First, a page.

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Female Gamers: It's our problem now.

We are our own worst enemy. It's no longer the men's fault.

I love gaming. My fondest memories growing up involve gaming with my father. He never said that I was a girl so I shouldn’t game, and he never forbid it. But I was still embarrassed to to tell my friends I gamed since it was more of a boy thing. Needless to say, this article is going to be about females in the gaming community, and why we aren’t accepting ourselves.

Female gaming is more accepted than it ever has been. In 2014, The Guardian posted an article that talks about how 52% of gamers are now female. So why is it we still feel the need to defend ourselves as female gamers?

I have never been told that I shouldn’t game unless it’s from a child online that doesn’t know any better. Even if I was told I shouldn’t game I would say this isn’t the 1920’s, I can do what I want. I think it starts with how we're taught about gender roles while growing up. Young girls are victimized in Disney movies and early video games. For example, Mario is always saving Princess Peach making it seem like she can't save herself.

Over the years gaming has gotten better at being inclusive to females. Characters like Lara Croft in Tomb Raider and Tifa Lockhart in Final Fantasy VII are great examples of this. We even get female characters in most FPS games now. I think we are stuck in this mindset that we need to be victims to fit our part in society. Which is why we still feel inferior to men when gaming.

Well, I am here to say that we aren’t victims, and we need to stop victimizing ourselves. Most men -actual men, not children- accept us as gamers. We as women need to stop thinking they don’t.

Ever hear the saying “No one can make you feel inferior without your consent.” Eleanor Roosevelt said that and it’s true. This saying doesn’t just include outside influences, but our own internal struggles as well. I don’t think our issues as female gamers are external anymore, but internal. When we accept that we are welcomed in the gaming community then some of the stuff we thought were issues will disappear.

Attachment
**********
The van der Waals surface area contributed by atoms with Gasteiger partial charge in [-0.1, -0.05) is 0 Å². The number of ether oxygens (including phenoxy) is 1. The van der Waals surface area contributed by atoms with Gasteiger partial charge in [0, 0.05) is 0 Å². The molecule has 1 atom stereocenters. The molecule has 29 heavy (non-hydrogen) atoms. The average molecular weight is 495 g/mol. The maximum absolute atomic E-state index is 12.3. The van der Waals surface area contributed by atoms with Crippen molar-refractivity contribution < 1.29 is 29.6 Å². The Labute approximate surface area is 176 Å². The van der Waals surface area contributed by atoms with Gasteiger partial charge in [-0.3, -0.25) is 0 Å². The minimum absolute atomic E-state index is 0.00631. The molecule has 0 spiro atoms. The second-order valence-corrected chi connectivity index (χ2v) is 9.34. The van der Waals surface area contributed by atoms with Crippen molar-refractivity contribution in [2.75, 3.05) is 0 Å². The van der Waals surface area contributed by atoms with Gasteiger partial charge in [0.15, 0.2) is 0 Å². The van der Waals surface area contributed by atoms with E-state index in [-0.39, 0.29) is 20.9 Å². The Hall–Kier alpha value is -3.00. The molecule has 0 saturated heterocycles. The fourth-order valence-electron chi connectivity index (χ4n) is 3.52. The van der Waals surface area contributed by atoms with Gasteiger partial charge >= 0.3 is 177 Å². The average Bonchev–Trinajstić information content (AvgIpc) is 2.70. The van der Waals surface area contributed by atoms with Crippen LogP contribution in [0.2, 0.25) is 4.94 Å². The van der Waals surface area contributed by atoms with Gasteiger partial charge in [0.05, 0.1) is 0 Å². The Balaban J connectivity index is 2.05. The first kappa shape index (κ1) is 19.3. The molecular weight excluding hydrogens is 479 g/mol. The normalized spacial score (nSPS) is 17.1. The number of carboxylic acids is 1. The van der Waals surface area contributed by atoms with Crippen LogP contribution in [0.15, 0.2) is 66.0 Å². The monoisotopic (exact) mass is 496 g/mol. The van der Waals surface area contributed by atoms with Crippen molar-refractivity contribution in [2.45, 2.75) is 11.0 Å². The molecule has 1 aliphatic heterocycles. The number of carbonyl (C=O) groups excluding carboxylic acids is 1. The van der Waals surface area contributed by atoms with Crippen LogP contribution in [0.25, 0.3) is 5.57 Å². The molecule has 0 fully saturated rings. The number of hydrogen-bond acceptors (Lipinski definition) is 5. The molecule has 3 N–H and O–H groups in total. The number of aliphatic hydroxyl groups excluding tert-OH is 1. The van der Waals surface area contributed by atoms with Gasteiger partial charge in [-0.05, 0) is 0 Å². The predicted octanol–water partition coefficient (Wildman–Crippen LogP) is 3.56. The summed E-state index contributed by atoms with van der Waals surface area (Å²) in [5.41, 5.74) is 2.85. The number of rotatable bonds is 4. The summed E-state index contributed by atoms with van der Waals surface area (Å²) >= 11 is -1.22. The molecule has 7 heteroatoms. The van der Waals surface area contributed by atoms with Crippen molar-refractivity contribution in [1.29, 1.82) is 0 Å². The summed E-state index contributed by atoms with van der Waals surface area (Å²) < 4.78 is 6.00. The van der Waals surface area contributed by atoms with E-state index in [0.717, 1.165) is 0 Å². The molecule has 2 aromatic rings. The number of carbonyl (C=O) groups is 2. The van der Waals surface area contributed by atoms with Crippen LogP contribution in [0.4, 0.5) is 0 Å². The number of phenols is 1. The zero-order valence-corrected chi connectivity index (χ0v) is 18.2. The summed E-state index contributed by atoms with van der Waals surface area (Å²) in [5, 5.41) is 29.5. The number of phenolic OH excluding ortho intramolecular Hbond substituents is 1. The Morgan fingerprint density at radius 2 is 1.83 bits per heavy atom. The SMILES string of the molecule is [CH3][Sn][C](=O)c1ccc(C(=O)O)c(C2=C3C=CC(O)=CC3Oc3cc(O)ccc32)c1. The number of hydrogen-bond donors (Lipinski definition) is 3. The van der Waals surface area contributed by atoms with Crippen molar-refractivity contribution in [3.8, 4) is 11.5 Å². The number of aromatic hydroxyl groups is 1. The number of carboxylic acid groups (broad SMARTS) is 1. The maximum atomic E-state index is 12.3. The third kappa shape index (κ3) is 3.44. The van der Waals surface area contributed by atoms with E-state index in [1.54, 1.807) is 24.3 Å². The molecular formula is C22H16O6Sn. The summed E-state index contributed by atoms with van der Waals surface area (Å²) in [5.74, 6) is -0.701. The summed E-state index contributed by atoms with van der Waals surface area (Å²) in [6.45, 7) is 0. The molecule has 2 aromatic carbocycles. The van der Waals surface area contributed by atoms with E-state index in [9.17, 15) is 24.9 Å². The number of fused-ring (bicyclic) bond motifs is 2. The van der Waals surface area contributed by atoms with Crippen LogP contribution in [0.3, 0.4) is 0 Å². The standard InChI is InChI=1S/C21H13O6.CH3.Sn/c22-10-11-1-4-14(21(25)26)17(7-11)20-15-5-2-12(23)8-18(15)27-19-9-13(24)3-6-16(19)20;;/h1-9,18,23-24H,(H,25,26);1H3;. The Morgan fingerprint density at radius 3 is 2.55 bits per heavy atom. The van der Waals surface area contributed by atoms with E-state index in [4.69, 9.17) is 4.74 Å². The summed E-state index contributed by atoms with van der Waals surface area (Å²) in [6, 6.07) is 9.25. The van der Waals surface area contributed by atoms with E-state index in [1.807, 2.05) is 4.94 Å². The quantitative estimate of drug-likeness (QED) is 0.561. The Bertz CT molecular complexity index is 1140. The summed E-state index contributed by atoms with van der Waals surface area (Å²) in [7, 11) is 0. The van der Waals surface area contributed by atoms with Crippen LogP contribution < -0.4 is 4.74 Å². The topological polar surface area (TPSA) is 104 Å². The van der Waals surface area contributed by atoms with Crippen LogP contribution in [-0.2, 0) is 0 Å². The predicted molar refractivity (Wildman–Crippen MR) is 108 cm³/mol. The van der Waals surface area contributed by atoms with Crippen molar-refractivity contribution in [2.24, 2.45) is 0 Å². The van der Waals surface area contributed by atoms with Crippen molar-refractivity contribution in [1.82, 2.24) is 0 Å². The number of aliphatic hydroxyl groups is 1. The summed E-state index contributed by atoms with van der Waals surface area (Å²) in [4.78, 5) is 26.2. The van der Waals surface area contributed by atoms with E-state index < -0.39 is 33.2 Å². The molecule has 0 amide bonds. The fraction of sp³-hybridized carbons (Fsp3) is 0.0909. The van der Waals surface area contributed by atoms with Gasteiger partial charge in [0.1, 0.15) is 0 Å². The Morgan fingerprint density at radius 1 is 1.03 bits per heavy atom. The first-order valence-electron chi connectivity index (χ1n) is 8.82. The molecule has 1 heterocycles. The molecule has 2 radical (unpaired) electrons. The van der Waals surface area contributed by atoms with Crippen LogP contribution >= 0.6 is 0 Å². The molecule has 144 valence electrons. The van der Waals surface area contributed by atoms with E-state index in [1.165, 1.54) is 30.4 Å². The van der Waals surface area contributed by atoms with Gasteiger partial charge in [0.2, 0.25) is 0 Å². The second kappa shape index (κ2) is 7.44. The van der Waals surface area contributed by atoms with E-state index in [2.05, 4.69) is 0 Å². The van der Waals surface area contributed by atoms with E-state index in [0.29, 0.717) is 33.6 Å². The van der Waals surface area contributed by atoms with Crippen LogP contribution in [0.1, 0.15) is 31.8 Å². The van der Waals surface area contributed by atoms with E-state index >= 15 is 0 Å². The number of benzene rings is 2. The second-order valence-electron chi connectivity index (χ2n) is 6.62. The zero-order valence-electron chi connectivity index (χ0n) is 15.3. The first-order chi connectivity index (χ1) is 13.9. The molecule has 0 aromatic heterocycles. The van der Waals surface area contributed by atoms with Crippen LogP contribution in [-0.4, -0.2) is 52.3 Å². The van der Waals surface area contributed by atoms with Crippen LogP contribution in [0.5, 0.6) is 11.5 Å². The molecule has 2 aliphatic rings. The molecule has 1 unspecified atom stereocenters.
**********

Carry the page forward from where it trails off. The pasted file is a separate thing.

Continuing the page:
I’m not saying that there aren’t still problems, like over-sexualizing female characters. But being a female gamer is no longer a problem, and honestly isn’t that uncommon anymore. Once we stop self-victimizing ourselves and just allow ourselves to be gamers, then we can really begin to feel like we belong in the community. Which will stop us from feeling defensive about being a girl. There will always be jerks out there that will try and get under your skin. But once again we go back to what Eleanor Roosevelt said. It’s our choice whether to feel accepted and our job to make sure it stays that way.

If you agree or disagree with what I have said feel free to say so in the comments. I respect your right to disagree with me. This is my opinion article and it doesn’t mean that Gameskinny thinks or feels the same way.

Published Oct. 24th 2015
  • José Doix
    In addition to the characters you mentioned I'd also like to include Samus Aran from Metroid, LOL.

    P.S. I agree with @Bruce_4940 here. Dunno why people "fight" for equality but they actually just complain about their own problems and getting SOME stuff done than talking with EVERYONE and coming up with a solution that WORKS OUT for EVERYONE... Feel free to say anything to that.

    P.P.S. I also looked at 9gag.com once and saw a video where "feminists" were like raiding some church and ABUSING the men who were protecting it...

    P.P.P.S. Feel free to reply to this!
  • Jessi_Cat
    Columnist
    I agree with your character choice.

    We should always fight for equality no doubt. However, when the fight for equality turns violent we should ask ourselves what are we doing to our brothers and sister. Like I told Bruce_4940, we should encourage each other and empower each other. Don't tear each other down.

    Thank you for your comment José Doix
  • Bruce_4940